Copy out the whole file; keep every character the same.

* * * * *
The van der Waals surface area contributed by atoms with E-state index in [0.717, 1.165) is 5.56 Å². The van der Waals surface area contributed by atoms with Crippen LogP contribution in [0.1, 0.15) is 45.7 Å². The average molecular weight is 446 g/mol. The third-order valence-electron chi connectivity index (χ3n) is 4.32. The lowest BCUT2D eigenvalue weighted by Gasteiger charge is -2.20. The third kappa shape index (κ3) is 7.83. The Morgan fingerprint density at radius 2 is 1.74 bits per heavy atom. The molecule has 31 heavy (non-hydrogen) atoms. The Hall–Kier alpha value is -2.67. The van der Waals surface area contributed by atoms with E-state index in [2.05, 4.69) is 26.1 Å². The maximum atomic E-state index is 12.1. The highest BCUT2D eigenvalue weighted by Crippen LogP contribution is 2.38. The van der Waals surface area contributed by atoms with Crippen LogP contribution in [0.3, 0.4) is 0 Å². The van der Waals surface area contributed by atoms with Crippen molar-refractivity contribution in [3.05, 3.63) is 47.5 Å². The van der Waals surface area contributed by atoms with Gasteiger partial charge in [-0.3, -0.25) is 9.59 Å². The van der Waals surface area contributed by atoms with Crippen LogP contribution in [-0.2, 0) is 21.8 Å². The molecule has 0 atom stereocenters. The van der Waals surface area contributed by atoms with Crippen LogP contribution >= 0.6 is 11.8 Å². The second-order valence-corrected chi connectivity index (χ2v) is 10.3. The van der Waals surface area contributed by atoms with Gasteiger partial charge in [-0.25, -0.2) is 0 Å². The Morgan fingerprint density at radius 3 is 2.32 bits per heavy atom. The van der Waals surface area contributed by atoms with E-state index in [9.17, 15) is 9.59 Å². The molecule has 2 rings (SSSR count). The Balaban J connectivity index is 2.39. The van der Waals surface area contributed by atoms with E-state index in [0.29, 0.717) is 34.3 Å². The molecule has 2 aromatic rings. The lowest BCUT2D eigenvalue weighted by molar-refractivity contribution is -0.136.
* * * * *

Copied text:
The van der Waals surface area contributed by atoms with E-state index in [0.717, 1.165) is 5.56 Å². The van der Waals surface area contributed by atoms with Crippen LogP contribution in [0.1, 0.15) is 45.7 Å². The average molecular weight is 446 g/mol. The third-order valence-electron chi connectivity index (χ3n) is 4.32. The lowest BCUT2D eigenvalue weighted by Gasteiger charge is -2.20. The third kappa shape index (κ3) is 7.83. The Morgan fingerprint density at radius 2 is 1.74 bits per heavy atom. The molecule has 31 heavy (non-hydrogen) atoms. The Hall–Kier alpha value is -2.67. The van der Waals surface area contributed by atoms with E-state index in [2.05, 4.69) is 26.1 Å². The maximum atomic E-state index is 12.1. The highest BCUT2D eigenvalue weighted by Crippen LogP contribution is 2.38. The van der Waals surface area contributed by atoms with Crippen LogP contribution in [0.3, 0.4) is 0 Å². The van der Waals surface area contributed by atoms with Crippen molar-refractivity contribution in [3.05, 3.63) is 47.5 Å². The van der Waals surface area contributed by atoms with Gasteiger partial charge in [-0.3, -0.25) is 9.59 Å². The van der Waals surface area contributed by atoms with Crippen LogP contribution in [-0.2, 0) is 21.8 Å². The molecule has 0 atom stereocenters. The van der Waals surface area contributed by atoms with Crippen LogP contribution >= 0.6 is 11.8 Å². The second-order valence-corrected chi connectivity index (χ2v) is 10.3. The van der Waals surface area contributed by atoms with Gasteiger partial charge in [-0.25, -0.2) is 0 Å². The Morgan fingerprint density at radius 3 is 2.32 bits per heavy atom. The van der Waals surface area contributed by atoms with E-state index in [9.17, 15) is 9.59 Å². The molecule has 2 rings (SSSR count). The Balaban J connectivity index is 2.39. The van der Waals surface area contributed by atoms with E-state index in [0.29, 0.717) is 34.3 Å². The molecule has 2 aromatic rings. The lowest BCUT2D eigenvalue weighted by molar-refractivity contribution is -0.136.